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Good accounting makes for better elections

By Ian Ball, chairman, CIPFA International


In many developed countries, the build up to a general election usually follows a similar pattern. After the election is announced, there is a fraught campaign between the main political parties, where, to woo voters, expensive promises are made, many of which are not financially realistic. Yet New Zealand is a country which has broken this mould.

A month before the general election, the country’s government released a pre-election economic and fiscal update (PREFU), which tells voters the current state of the government’s books, including how much tax is flowing into the system and where it is being spent. It also forecasts the financial position of the government over the next four years. The main effect of this document is that it constrains political promises to what can be afforded, and it also has some effect in grounding the electorate’s expectations.

Of course, it does not stop parties from making promises. The National Party and the Labour Party have made some campaign pledges. The Labour Party to scrap University tuition fees for the first three years of study and The National Party to reduce taxes and increase spending on infrastructure. However, these are only made after the release of the fiscal update, to ensure they are based on sound financial information. The provision of such current information to voters is something that other countries would struggle to produce.

The update uses accrual numbers for key fiscal indicators, including forecasts of the government’s net worth. Many countries have introduced accrual-reporting systems, but are not employing the information it provides in their budgetary systems. This means they would be unable to produce such a comprehensive and accurate fiscal update. Consequently, policy pledges made during electoral campaigning in these countries are often not based on the state of the economy and the current and forecast fiscal position of the government in question. It also means that voters are not as financially aware.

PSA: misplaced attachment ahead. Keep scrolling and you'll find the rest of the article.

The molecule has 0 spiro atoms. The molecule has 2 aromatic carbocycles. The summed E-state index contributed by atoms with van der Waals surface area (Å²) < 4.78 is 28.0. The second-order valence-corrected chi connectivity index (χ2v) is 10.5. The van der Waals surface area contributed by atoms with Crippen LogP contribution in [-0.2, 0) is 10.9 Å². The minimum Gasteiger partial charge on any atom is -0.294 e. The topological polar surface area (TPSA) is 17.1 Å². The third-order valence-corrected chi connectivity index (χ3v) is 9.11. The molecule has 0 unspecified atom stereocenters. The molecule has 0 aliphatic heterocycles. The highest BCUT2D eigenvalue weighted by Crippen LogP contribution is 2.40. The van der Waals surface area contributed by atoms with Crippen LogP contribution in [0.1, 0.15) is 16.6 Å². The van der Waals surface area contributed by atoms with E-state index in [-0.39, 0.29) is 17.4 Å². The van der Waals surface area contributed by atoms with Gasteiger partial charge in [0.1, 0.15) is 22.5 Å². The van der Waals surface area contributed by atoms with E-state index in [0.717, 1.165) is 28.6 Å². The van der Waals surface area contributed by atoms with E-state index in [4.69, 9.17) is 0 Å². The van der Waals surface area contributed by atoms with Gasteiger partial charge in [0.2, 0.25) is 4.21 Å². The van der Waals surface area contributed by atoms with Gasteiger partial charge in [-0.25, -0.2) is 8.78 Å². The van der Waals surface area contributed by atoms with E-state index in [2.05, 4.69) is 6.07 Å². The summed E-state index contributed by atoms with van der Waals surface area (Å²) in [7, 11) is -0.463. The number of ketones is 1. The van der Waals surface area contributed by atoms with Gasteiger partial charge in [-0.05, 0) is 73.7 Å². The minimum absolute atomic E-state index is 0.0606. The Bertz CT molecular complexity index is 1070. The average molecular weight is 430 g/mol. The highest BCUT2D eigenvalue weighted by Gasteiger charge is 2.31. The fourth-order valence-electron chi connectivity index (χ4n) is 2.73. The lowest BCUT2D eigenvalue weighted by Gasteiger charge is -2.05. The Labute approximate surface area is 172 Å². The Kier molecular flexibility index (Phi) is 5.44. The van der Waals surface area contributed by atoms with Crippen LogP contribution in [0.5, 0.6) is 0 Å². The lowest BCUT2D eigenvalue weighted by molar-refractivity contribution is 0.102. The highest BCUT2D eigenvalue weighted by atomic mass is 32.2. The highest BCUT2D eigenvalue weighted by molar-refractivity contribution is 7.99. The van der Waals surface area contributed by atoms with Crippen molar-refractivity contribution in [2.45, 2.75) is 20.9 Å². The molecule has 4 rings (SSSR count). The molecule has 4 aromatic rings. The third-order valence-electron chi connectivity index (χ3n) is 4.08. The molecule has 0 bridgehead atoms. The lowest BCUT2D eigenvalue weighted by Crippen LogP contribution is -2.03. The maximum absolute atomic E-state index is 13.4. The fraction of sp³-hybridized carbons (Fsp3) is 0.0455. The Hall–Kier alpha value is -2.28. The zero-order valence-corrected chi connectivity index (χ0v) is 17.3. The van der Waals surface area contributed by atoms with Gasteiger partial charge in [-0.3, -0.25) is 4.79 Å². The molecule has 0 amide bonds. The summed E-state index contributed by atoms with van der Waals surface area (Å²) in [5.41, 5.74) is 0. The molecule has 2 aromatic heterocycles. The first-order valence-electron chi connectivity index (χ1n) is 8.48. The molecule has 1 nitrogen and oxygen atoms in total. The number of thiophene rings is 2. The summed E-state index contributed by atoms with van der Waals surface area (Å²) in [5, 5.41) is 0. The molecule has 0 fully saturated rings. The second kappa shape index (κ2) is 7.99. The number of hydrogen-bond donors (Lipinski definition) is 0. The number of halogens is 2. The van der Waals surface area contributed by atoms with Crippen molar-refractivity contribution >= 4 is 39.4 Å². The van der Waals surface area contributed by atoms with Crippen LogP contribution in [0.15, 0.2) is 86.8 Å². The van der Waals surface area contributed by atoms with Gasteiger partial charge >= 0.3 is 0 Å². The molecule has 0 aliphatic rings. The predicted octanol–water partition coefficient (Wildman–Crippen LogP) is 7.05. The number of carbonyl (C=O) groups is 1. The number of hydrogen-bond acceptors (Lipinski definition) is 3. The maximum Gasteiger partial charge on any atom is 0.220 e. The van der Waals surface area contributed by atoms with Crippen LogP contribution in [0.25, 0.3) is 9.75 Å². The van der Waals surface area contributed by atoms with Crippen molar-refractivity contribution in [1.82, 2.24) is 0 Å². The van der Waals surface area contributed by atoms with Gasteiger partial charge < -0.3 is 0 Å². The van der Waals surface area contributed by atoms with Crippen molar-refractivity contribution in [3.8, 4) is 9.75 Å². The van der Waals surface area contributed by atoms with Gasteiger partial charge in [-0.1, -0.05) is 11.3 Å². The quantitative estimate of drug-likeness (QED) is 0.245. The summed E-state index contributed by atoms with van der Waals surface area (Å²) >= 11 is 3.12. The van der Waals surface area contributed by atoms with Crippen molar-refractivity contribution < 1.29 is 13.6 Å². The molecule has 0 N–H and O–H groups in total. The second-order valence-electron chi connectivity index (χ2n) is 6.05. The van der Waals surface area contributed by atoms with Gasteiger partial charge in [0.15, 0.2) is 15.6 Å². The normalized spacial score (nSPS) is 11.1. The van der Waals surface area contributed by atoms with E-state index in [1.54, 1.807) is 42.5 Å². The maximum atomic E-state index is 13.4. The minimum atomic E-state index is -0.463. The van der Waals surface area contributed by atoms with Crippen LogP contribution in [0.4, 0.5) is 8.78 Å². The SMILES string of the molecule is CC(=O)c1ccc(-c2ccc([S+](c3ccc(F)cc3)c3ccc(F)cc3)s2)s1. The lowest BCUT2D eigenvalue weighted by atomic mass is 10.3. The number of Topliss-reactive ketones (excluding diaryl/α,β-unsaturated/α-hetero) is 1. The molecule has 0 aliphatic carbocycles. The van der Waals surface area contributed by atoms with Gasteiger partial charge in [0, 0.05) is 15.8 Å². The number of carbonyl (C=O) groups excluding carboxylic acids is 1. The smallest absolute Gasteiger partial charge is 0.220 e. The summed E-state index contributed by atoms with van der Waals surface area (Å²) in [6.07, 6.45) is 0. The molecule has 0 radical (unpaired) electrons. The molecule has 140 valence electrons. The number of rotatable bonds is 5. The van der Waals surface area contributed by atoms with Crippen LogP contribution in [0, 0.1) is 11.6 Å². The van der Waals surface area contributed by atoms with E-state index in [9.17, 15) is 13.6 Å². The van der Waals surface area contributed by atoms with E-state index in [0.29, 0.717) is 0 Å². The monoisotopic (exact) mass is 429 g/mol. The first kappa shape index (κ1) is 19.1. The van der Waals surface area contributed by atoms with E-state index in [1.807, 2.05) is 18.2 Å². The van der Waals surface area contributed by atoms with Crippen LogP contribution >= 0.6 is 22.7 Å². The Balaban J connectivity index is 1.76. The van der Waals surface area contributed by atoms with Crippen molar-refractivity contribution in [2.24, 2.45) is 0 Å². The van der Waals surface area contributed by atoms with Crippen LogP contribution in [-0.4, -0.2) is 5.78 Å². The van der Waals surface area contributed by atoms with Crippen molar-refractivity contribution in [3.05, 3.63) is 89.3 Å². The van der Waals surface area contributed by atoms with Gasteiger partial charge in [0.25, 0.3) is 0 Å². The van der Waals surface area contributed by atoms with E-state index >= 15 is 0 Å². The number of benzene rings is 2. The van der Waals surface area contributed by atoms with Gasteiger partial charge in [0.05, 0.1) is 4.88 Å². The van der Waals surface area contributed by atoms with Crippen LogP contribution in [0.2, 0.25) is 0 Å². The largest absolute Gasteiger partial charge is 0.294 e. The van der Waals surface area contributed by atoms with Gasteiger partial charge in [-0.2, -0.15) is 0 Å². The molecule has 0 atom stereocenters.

New Zealand’s fiscal update enables voters, whether directly or via the media, to be informed about the performance of the Government to date, and the outlook going forward. And so, the electorate has come to regard high quality fiscal information and high standards of fiscal responsibility on the part of politicians as normal. Therefore, there is the perception that their vote will not only hold the existing Government properly to account, but will also reflect their judgements on the affordability of party promises and the potential impact on the Government’s fiscal position.

The publication of the fiscal update has now taken place ahead of elections in New Zealand for more than two decades. Along with other elements of public financial management, it has contributed to high levels of fiscal performance and resilience. Indeed, the New Zealand Government’s net worth has continued to grow, both in absolute terms and as a percentage of GDP, further strengthening its fiscal position.

Underlying the production and release of the fiscal update is the principle that democracies work best when voters are fully informed, and it discourages political parties from promising what is either not feasible or not fiscally responsible. Something that other countries should learn lessons from and encourage during electoral campaigning.

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